Last summer, I began my first clinical placement in my graduate program. Before seeing my very first real-live patients, I remembering feeling so nervous that I felt sick to my stomach. Who put the trust in me to do this?! I don't know what I'm doing! What am I going to say?! Will they know that I've never done this before?
That first night was a bit of a blur due to my nervousness, but I know that I walked in trying to appear 100x more confident than I was. Later, I relayed how nervous I was to my more experienced coworker, who was working alongside me that day. Her response? "I had no idea you were nervous at all!" She told me that, in fact, she was shocked at how calm I was for my first day. In turn, I was surprised, thinking that my nerves had to have been palpable.
I realized that my strategy of at least trying to appear confident had worked! I think this is something I do more often than I even realize. In both my current and previous research positions, I am often in meetings with *important* people (at least, in our field), and inside, I'm usually feeling like an idiot -- worrying about saying something stupid, not understanding what someone is talking about... I'm not the only one, right? But, I have realized that if I just pretend that I'm feeling totally comfortable and at-home, it just might make others believe it! Now, that doesn't mean pretending that you know what you're talking about when you don't (that will just get you into trouble) -- it's just about showing a bit more certainty than you really feel. You may not be an expert, but you did something to be where you are - just be cool! Fake it 'til you make it!
I do the same thing in the kitchen. I'll throw in a little bit of this, a pinch of that - never mind if those flavors are "supposed" go together. If it sounds good, chances are, it might be! I don't use recipes very often, and that's not because I'm an expert chef - it's because I'd rather figure it out as I go. Just acting like I know what I'm doing, even if I don't really know how it's going to turn out, makes for more exciting and rewarding cooking experiences. The worst thing that can happen is that it won't work - and that's okay. But sometimes it turns out great! Like this dish.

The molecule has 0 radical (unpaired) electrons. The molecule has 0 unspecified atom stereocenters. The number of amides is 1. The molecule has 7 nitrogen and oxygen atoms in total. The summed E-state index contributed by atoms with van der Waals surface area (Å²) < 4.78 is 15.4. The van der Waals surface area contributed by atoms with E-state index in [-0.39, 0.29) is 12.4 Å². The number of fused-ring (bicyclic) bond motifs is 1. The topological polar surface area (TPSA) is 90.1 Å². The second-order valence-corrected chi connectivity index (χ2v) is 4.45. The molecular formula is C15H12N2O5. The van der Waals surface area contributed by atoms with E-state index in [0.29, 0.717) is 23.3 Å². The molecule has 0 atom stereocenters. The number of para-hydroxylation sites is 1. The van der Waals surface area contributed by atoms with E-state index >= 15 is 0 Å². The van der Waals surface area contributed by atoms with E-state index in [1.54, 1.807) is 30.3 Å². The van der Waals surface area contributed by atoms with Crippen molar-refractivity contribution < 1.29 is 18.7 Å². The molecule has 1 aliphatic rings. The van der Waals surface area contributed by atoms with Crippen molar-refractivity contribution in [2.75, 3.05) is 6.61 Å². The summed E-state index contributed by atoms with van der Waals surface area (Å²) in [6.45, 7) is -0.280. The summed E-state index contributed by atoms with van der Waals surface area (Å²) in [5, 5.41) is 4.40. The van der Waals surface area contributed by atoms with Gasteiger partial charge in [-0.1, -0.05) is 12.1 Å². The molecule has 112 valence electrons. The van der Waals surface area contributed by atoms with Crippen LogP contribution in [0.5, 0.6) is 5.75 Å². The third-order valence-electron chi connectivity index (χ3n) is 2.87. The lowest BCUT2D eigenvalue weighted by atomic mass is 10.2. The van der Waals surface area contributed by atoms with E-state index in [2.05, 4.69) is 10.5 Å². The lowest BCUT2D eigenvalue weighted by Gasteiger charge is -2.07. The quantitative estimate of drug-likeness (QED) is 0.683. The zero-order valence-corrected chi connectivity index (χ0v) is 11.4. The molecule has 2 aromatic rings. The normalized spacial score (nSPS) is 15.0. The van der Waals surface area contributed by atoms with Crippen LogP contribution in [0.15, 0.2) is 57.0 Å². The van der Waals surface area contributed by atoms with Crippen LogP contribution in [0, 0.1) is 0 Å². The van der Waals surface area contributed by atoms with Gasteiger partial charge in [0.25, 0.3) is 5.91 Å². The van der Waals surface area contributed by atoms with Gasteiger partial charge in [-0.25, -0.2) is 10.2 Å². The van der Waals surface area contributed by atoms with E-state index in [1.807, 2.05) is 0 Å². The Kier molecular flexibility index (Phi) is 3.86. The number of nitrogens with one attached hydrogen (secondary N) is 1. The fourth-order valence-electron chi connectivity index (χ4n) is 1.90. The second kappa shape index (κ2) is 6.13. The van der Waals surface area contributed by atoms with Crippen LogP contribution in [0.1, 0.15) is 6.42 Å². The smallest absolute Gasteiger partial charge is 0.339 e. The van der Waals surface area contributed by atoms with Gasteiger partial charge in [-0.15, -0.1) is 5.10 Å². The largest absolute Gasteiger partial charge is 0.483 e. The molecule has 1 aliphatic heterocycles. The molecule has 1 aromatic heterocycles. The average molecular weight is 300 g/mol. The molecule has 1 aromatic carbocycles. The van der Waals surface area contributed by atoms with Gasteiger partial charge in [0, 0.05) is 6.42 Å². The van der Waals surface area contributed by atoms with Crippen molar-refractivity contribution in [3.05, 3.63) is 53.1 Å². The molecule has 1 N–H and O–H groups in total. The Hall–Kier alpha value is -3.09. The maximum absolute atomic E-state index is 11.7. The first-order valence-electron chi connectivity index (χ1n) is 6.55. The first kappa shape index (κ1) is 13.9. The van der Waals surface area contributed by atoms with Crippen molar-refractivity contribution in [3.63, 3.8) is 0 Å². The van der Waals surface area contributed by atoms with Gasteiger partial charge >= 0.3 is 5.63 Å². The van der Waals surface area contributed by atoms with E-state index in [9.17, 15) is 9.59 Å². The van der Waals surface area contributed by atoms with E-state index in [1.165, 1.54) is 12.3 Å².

I'll call it...Cajun Shrimp & Vegetable Sauté. It came together out of nowhere, based on what caught my eye in the fridge. The shrimp is coated in Cajun seasoning and Old Bay, then tossed with rich caramelized onions, garlic, juicy grape tomatoes, & peppery arugula. Do all of these ingredients go together traditionally? I don't know! But it tasted freakin' awesome, that's for sure. It comes together quickly, and can be served with toasty bread or over cheesy grits. Check out the recipe after the jump.
You'll need about a pound of raw, deveined, peeled shrimp. I buy them frozen with the tail on, then remove the tail once they're thawed and before cooking. But, you could also leave the tails on if you want the dish to appear a little fancier ;) Remember, we're pretending like we know what're doing here!
Mix together 1 tbsp of Cajun seasoning with 1 tbsp of Old Bay. I use Joe's Stuff, an awesome Cajun seasoning that I bought in New Orleans, but if you don't have any, a simple Cajun mix is also easy to make. It's pretty much just paprika, cayenne, garlic powder, salt, and pepper. Google it! Then toss it with your shrimp.
Now, we need some chopped red onion. Maybe 1/4 - 1/2 of an onion or so, depending on the size. Melt 1 tbsp of butter and 1 tbsp of olive oil over medium heat in a cast-iron skillet. Once hot, add the onion.
Cook for about 15 minutes or so, stirring occasionally (but not constantly - you have to let the onion stick to the pan a bit in order to caramelize). Be careful not to let burn.
Once it's soft and smelling sweet, add in 1-2 cloves of minced garlic and stir until just fragrant (about 30 seconds). Then toss in a handful of grape tomatoes. Cook unti the tomatoes start to blister, about 5 minutes.
Then, add your shrimp. Cook until ALMOST opaque but still a tiny bit translucent - about 2-3 minutes.
Lastly, toss in a few cups of arugula. Season with salt and pepper and cook until just wilted - about 1 more minute.
That is good stuff right there.
Now eat! I had it over some cheesy grits (YUM), but if you're a freak who doesn't like grits (*cough* my boyfriend *cough*) then you can serve it with some crusty bread or rice.
Cajun Shrimp & Vegetable Sauté
For 2-3 servings
-1 lb raw, peeled, de-veined shrimp
-1 tbsp Old Bay
-1 tbsp Cajun seasoning
-1 tbsp butter
-1 tbsp olive oil
-1/4 - 1/2 red onion, chopped
-1-2 cloves garlic, minced
-1/2 cup grape tomatoes
-2-3 cups arugula
-S & P to taste
-Toss shrimp with Old Bay and Cajun Seasoning
-Heat butter and olive oil over medium heat (a cast-iron skillet will work best). Add in onions and cook until they begin to caramelize, about 15 minutes, stirring occasionally and being careful not to let burn.
-Add in minced garlic and let cook until fragrant, about 30 seconds.
-Toss in tomatoes, and cook until they begin to blister, about 5 minutes, stirring frequently.
-Add shrimp, and cook until almost opaque but still a bit translucent, about 2-3 minutes.
-Add in the arugula. Season with salt and pepper. Cook until arugula is just wilted, about 1 more minute.